Author: Segal, Dave
Date published: April 20, 2011
Journal code: STRR
Back in the horrible early 1980s, when the United States and USSR appeared hell-bent on annihilating the human race for stupid reasons, Crass seemed like the ultimate band
of the times. They embodied the culmination of punk rock's purportedly revolutionary ethos with an obsessive fury. The huge irony running through the whole Crass story, though, is that they had more in common with hippies than they did with punks.
Over five albums from 1978 to 1984, Crass wreaked havoc with punk's more commercial, careerist aspects. Operating out of an East London commune called Dial House run by Crass drummer Penny Rimbaud and graphic artist Gee Vaucher, the anarchist collective launched scathing verbal and sonic assaults on the genre's orthodoxies, as well as skewering hypocrisies and machismo among politicians, religionists, consumers, capitalists, sexists, and other foes of peace and reason.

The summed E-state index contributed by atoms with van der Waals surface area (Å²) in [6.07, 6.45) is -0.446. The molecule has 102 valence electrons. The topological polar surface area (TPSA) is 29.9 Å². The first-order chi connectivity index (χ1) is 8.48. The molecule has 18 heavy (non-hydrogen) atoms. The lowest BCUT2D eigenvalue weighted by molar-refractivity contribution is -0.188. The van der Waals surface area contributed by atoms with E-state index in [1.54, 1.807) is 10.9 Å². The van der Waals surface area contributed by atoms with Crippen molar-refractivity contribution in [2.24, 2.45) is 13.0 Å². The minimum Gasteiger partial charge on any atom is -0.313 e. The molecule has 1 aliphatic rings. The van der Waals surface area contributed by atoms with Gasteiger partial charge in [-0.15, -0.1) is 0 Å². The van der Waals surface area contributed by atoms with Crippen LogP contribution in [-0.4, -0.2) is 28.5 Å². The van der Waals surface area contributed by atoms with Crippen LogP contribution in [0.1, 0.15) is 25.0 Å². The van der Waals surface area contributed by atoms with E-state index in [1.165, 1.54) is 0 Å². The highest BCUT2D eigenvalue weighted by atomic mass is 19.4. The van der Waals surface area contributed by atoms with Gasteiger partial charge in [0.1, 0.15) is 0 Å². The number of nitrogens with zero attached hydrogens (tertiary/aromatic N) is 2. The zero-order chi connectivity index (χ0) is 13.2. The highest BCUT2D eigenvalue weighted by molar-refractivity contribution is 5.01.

Crass crammed their LPs with screeds, manifestos, damning photos and illustrations, and plenty of anarchy symbols with an almost pathological anality; wasting space made you a waste of space, apparently. With their austere fervor and righteous vehemence, Crass made nearly every other punk band seem like innocuous decadents. As Joe Strummer-at whose band (the Clash) Crass vocalist Steve Ignorant spewed venom with "White Punks on Hope"- cattily quipped: "Crass have done it in the ultimate way... self-sufficiency. I'm surprised they don't make their own guitar strings."